That is why The Seniors Center created this blog: to search for constructive solutions to the most critical issues facing America’s senior citizens. Through, we offer educational programs about scams, frauds, and cons targeting senior citizens —  and the best ways to avoid becoming victims.

How to Prevent elder Fraud

There are a number if ways in which older people can avoid falling into the hands of fraudsters, conmen and thieves.

  1. Avoid giving out Information or money based on an email.

Phishing emails is a common thing where someone sends emails randomly and those that reply back become victims of fraud, or scams. They draft messages and disguise them to look like they are from a genuine site. They then demand to be paid money maybe as a bill or for some other use. Before sending money to anyone just confirm the information received on mail with a phone call or any other form of communication for authenticity.

  1. If possible seek the services of a trusted Financial advisor

As we age, our memory suffers and new technologies come forth. This definitely affects our financial decisions and most fraudsters count on that for their plans to succeed. That way if you need to make an unauthenticated payment, the financial advisor can easily check out for the red flags. Take it as a double security check to protect you.

  1. Always authenticate information received on phone before sending money

Unless it is someone you know and trust, you should always countercheck and ensure that the person on phone is who they say they are.

  1. Prepare necessary legal documents in advance

Some of the most important documents include power of attorney, which appoints someone or some people who will act on your behalf when need arises. It will be hard for any fraudster, conman or even thief to successfully get his way through these people as appointed by you.

Wrap Up

While only 35 percent of American population is over 50, 57% of all fraud is fraud victims are 50 or older. This shows that older Americans are the most vulnerable hence targeted by fraudsters, creating awareness is the best way of combating this statistic.

Reverse Mortgage – Is it a Good Deal for You?

You may have seen ads on tv where some former tv star is selling reverse mortgages as an easy way for seniors to get extra cash by using the equity in their home. Before you grab your phone and call the number on the screen, you should know what you are getting yourself into, whether it is a good idea for you and if someone is trying to scam you.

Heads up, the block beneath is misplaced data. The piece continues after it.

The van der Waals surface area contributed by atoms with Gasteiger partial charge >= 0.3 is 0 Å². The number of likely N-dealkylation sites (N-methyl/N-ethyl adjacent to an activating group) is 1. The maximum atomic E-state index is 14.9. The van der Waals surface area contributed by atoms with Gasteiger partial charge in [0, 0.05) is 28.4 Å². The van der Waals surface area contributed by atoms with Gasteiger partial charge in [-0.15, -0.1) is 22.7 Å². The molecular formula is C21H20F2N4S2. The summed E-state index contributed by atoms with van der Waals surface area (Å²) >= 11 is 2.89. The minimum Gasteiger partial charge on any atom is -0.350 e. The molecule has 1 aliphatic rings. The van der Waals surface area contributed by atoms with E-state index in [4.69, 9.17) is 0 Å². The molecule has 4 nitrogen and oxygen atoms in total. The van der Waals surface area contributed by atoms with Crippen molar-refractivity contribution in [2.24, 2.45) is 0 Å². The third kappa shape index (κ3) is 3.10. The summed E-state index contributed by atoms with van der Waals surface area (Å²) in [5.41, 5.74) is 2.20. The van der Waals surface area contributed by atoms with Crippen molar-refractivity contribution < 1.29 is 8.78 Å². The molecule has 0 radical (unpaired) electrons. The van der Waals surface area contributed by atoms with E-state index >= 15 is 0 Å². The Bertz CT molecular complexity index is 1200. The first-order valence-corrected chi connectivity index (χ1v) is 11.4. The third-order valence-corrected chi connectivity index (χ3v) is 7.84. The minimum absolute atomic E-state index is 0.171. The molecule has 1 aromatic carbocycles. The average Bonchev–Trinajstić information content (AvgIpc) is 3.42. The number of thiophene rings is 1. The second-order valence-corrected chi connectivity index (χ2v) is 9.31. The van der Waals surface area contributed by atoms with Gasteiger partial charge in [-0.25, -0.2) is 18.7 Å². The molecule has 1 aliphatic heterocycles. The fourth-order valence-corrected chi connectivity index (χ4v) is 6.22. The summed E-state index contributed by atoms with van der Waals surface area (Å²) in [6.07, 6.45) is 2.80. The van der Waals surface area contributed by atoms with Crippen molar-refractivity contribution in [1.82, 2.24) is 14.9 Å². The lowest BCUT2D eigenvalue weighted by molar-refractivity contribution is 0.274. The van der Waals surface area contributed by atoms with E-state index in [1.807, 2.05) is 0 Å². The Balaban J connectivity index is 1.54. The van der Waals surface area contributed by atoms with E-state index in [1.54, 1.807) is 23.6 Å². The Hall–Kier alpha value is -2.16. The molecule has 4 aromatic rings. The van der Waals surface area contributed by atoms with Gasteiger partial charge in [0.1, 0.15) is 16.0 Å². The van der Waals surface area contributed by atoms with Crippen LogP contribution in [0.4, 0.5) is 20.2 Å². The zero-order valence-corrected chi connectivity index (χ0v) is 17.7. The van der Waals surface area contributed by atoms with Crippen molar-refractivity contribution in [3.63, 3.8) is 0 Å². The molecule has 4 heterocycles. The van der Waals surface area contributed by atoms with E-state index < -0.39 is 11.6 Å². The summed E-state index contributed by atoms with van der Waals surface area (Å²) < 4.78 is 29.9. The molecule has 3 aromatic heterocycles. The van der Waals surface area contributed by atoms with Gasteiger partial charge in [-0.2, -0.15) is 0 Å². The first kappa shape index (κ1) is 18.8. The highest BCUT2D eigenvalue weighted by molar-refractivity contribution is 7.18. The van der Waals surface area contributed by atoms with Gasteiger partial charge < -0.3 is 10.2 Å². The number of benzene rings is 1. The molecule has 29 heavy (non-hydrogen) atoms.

The Seniors Center has created this guide to help retired people make their best decisions about reverse mortgages.  Make sure to click the links at the bottom of this article for even more information.

What is a Reverse Mortgage?

A reverse mortgage is a type of home equity loan for older homeowners. Unlike a traditional mortgage where you make monthly payments until it is paid off and you end up owning the property free and clear, with a reverse mortgage, you take out a loan on

Cash, Calculator, Home Model

Reverse Mortgages can be a blessing for some Seniors, but they can also be a terrible mistake

the equity of your property and the lender pays you. The money you get is usually tax free and you don’t have to pay the money back as long as you live in your home. If you die, sell the home or move out, you, your spouse (unless he/she is on the mortgage), or your estate must repay the loan, which might mean selling the house. The money can be used to pay medical bills, pay down an existing mortgage, for added income or for a costly repair.

Types of Reverse Mortgages

  1. Single-purpose reverse mortgages – Are offered by some state and local governmental agencies and some non-profit organizations and must be used for a specific purpose, such as to pay taxes or for home improvements, as specified by the lender. It is the least expensive option.
  2. Proprietary reverse mortgages – Are backed by the company that offers it. This is a good option if you have a very high appraised value and a small or no mortgage because you may qualify for more funds.
  3. Home Equity Conversion Mortgages (HECMs) – are federally-insured and backed by the U.S. Department of Housing and Urban Development (HUD). They may be used for any purpose.

Proprietary and HECM reverse mortgages are expensive and there are high upfront costs. How much you can borrow will depend on the type of reverse mortgage you choose, your age, the appraised value of your home, current interest rates and a financial assessment of your ability to pay property taxes and homeowner’s insurance (including flood insurance if you are in a flood zone). You must also maintain your property and pay utility bills and HOA dues, if applicable.

You can elect to get a single disbursement (if you have a fixed rate loan), fixed monthly cash advances for as long as you live in your home, fixed monthly cash advances for a specified time, a line of credit you can draw on or a combination of monthly payments and a line of credit.

Typically, you can take up to 60% of the limit in the first year and there are limits thereafter depending on how much you owe on an existing mortgage. How much you can borrow depends on your age, the value of the home, the interest rate and the lesser of appraised value or the HECM FHA mortgage limit of $679,650.

Qualifications for a Reverse Mortgage

  1. The youngest borrower must be 62 or older
  2. You must own your home outright or have a small mortgage and it must be your primary residence.
  3. You must not be delinquent on any federal debts or property taxes or hazard premiums.
  4. You must pass a credit check and lenders will evaluate your income, assets and monthly living expenses.